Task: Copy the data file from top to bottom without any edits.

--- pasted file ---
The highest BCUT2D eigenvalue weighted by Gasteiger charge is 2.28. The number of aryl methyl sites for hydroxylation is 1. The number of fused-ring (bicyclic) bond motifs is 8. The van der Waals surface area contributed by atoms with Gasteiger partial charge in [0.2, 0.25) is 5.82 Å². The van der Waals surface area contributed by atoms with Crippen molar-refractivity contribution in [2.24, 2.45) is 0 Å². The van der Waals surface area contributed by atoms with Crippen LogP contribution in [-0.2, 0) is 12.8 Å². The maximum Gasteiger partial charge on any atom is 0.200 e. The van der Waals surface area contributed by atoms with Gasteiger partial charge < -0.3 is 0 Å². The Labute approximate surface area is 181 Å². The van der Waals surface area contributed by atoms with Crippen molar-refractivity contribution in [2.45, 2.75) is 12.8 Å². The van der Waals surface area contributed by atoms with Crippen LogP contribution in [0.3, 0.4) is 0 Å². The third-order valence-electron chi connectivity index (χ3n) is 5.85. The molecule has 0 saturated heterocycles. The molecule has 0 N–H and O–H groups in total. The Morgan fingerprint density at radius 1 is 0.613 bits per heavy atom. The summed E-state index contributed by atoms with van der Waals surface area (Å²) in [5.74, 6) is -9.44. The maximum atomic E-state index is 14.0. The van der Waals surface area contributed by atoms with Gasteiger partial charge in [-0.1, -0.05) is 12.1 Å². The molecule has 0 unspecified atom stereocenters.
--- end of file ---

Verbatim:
The highest BCUT2D eigenvalue weighted by Gasteiger charge is 2.28. The number of aryl methyl sites for hydroxylation is 1. The number of fused-ring (bicyclic) bond motifs is 8. The van der Waals surface area contributed by atoms with Gasteiger partial charge in [0.2, 0.25) is 5.82 Å². The van der Waals surface area contributed by atoms with Crippen molar-refractivity contribution in [2.24, 2.45) is 0 Å². The van der Waals surface area contributed by atoms with Crippen LogP contribution in [-0.2, 0) is 12.8 Å². The maximum Gasteiger partial charge on any atom is 0.200 e. The van der Waals surface area contributed by atoms with Gasteiger partial charge < -0.3 is 0 Å². The Labute approximate surface area is 181 Å². The van der Waals surface area contributed by atoms with Crippen molar-refractivity contribution in [2.45, 2.75) is 12.8 Å². The van der Waals surface area contributed by atoms with Crippen LogP contribution in [0.3, 0.4) is 0 Å². The third-order valence-electron chi connectivity index (χ3n) is 5.85. The molecule has 0 saturated heterocycles. The molecule has 0 N–H and O–H groups in total. The Morgan fingerprint density at radius 1 is 0.613 bits per heavy atom. The summed E-state index contributed by atoms with van der Waals surface area (Å²) in [5.74, 6) is -9.44. The maximum atomic E-state index is 14.0. The van der Waals surface area contributed by atoms with Gasteiger partial charge in [-0.1, -0.05) is 12.1 Å². The molecule has 0 unspecified atom stereocenters.